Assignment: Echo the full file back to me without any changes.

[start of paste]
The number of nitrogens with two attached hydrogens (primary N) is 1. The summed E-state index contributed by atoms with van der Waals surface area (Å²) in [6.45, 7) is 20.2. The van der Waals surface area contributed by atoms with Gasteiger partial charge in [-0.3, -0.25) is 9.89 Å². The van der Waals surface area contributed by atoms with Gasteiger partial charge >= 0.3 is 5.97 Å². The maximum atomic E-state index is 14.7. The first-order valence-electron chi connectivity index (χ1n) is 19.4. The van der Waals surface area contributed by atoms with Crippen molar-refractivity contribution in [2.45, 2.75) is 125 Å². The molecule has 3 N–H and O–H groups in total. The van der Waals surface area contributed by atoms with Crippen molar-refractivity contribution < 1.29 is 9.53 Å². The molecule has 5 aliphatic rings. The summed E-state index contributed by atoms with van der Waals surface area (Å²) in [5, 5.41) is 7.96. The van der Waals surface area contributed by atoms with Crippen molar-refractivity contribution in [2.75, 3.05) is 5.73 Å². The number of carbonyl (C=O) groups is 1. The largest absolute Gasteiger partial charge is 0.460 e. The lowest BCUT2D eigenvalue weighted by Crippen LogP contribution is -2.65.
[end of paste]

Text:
The number of nitrogens with two attached hydrogens (primary N) is 1. The summed E-state index contributed by atoms with van der Waals surface area (Å²) in [6.45, 7) is 20.2. The van der Waals surface area contributed by atoms with Gasteiger partial charge in [-0.3, -0.25) is 9.89 Å². The van der Waals surface area contributed by atoms with Gasteiger partial charge >= 0.3 is 5.97 Å². The maximum atomic E-state index is 14.7. The first-order valence-electron chi connectivity index (χ1n) is 19.4. The van der Waals surface area contributed by atoms with Crippen molar-refractivity contribution in [2.45, 2.75) is 125 Å². The molecule has 3 N–H and O–H groups in total. The van der Waals surface area contributed by atoms with Crippen molar-refractivity contribution < 1.29 is 9.53 Å². The molecule has 5 aliphatic rings. The summed E-state index contributed by atoms with van der Waals surface area (Å²) in [5, 5.41) is 7.96. The van der Waals surface area contributed by atoms with Crippen molar-refractivity contribution in [2.75, 3.05) is 5.73 Å². The number of carbonyl (C=O) groups is 1. The largest absolute Gasteiger partial charge is 0.460 e. The lowest BCUT2D eigenvalue weighted by Crippen LogP contribution is -2.65.